Brenda Tremblay's blog
Skitty purred when she heard that Bocelli sang at the Metropolitan Opera earlier this week. But the purring stopped when someone explained to her that he was only testing the acoustics. Bocelli, the blind pop star tenor whose reedy voice is much-maligned by classical music critics, is friends with Met general manager Peter Gelb. Bocelli might perform an out-of-season recital.
How bad can he be? Well, he’s no Elvis.
Read on for miscellany.
“So you see, imagination needs moodling - long, inefficient, happy idling, dawdling and puttering.” - Brenda Ueland
My colleague Simon and I slipped out for coffee the other day.
Heading out the back door, we nearly tripped over a tropical plant sticking out of a plastic bag.
Who would throw out that nice plant? I wondered to myself. Did someone get fired? Is it dead? Would it fit in my car? I should adopt that plant, no, wait, I kill houseplants. Maybe it’s still alive. I don’t want it, but it’ll die out here . . .
While I was running down this maternal track, Simon whipped out his camera phone.
“What a great shot,” he said.
Next month, others will hear the same group -- in a bar.
WRUR’s Scott Regan tipped me off to the fact that Quartsemble has been playing a monthly gig at the Flipside Bar and Grill. (Next time they’ll play is December 16th. http://www.flipsidebarandgrill.com/)
A lot of classical musicians, impatient with the clunky cultural trappings of the traditional scene, are popping up in unexpected places.
Baltimore-based saxophonist Brian Sacawa writes about his experience playing bars,
I went to the ball and came home with both slippers firmly attached.
The ball was the annual Viennese Ball in Wilson Commons at the University of Rochester.
David Harman’s U of R Chamber Orchestra sounded glossy and polished playing Strauss classics such as the “Radetsky March,” “The Blue Danube,” and “Tales from the Vienna Woods.”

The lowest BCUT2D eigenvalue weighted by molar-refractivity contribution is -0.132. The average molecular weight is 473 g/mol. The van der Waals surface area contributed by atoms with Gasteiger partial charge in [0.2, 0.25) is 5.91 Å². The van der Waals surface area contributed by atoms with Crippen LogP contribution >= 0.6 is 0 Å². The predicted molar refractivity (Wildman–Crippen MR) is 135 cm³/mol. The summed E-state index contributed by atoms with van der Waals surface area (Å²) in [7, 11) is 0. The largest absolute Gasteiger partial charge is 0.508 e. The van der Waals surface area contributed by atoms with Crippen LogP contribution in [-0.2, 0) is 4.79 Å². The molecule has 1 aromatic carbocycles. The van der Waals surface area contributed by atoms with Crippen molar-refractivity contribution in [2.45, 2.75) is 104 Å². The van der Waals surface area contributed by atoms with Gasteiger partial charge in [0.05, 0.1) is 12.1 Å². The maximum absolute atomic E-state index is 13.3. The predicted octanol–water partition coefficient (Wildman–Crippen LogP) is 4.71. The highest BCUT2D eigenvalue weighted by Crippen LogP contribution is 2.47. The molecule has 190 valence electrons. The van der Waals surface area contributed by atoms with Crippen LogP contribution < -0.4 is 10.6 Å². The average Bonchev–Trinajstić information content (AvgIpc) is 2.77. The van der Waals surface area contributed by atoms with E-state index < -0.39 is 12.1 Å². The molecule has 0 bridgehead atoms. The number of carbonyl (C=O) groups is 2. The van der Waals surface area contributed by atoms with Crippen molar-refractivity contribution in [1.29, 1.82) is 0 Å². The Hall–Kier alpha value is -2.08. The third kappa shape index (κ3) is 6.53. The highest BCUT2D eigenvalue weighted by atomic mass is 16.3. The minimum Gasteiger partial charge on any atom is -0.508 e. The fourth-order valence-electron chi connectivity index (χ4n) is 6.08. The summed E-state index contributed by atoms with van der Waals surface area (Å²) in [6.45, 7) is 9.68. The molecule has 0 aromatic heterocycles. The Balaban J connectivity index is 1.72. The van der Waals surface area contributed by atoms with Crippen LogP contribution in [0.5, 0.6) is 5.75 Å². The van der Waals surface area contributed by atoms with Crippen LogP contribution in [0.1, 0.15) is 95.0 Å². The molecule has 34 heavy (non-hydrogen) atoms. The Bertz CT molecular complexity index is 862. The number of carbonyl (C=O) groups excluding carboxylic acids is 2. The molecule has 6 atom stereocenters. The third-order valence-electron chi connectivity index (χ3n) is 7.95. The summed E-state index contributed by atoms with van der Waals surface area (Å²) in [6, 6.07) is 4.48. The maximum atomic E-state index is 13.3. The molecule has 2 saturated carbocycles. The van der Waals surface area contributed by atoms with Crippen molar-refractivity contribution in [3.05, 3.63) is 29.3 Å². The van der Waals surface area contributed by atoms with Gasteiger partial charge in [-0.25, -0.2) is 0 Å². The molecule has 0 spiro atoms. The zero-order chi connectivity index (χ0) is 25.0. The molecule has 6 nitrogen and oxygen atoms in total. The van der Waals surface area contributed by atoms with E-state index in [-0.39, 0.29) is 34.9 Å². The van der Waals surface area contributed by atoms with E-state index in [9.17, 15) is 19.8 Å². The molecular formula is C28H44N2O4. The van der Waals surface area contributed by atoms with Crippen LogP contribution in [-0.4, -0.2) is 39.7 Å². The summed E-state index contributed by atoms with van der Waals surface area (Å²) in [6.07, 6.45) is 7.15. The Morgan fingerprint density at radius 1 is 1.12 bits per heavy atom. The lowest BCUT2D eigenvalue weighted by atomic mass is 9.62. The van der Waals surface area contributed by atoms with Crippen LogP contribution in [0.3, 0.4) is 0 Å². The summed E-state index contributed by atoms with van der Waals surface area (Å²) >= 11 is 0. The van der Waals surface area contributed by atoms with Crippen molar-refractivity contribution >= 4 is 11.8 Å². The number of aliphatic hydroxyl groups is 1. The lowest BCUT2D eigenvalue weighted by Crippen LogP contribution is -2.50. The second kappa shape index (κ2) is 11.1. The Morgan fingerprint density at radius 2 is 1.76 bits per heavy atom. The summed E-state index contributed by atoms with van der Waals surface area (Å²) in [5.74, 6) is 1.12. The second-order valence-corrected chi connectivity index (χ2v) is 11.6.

Harman even conducted a surprisingly elegant version of "The Chicken Dance." People flapped and clucked.
Upstairs, Irina Georgieva led the U of R Chamber Singers in a delicate, incisive rendition of Johannes Brahms’ Liebeslieder Waltzes.
Monday night. Off to Oratorio Society to practice singing Handel’s Messiah.
I’m not alone. Hundreds of local singers all over Western New York are preparing for what’s become a holiday ritual. Adding up the performances from my group, the Rochester Chamber Orchestra, The Publick Musick, and dozens of smaller choirs, you could probably hear Messiah live twice a week until Christmas. Beats shopping.
In a feeble effort to live a more mindful existence, I recently started taking notes during rehearsals.
My notes look like this:
“All WL Sheep like NBC theme.”
“Poor Eric w/ broken arm!!”
“Gates have no heads.”
You may be planning more summer trips to Niagara.
According to today’s Toronto Star, the National Arts Centre (NAC) and the Toronto Symphony Orchestra (TSO) plan to establish a major new summer music festival. Presently, they’re calling it Project Niagara. The Shaw Festival folk are thrilled.
The performances would be held on a covered stage area with lots of seating on the lawn.
From May to September, this “Tanglewood North” would be a place to hear the NAC Orchestra conducted by Pinchas Zukerman and the TSO, led by Peter Oundjian.
This morning I’m off to cover the induction ceremony of 2 new toys to the National Toy Hall of Fame.
This year's nominees are:
Atari Game System, Baby Doll, Big Wheel, Game of Life, Hot Wheels, Kite, My Little Pony, Pogo Stick, Raggedy Andy, Skateboard, Spirograph, and Yahtzee.
Only 2 of the 12 nominees will get to take their honored places in the hall.
Personally, I’m rooting for Yahtzee and Atari. I was the reigning family champ of the 1980’s classic Kaboom!
Imagine you’ve shelled out $31 for a ticket to hear the RPO. The players are warming up. The lights dim. A lanky young man walks out on stage. He’s wearing jeans and a T-shirt. He flips back his bangs and makes a short speech about the importance of the orchestra, asking the crowd to support it as much as possible.
Ohmygosh! It's Rochester teen pop idol Teddy Geiger! Talking about the RPO!
He finishes his speech and saunters offstage. A few audience members are whistling and clapping. Others are scratching their heads.
Yesterday, NPR fired up a free, multi-genre Web site devoted to music.
The site is organized by genre and by type of music including live concerts, studio sessions, artist interviews, profiles, reviews, blogs and podcasts.
NPR Music is a creative collaboration with KEXP and KPLU Seattle; KUT Austin; WBGO Newark; WDUQ Pittsburgh; WFUV and WNYC New York; WGBH Boston; WGUC Cincinnati; Folk Alley.com (WKSU) Kent, Ohio; WXPN Philadelphia, and Minnesota Public Radio.
Maybe WXXI will be part of this partnership in the future.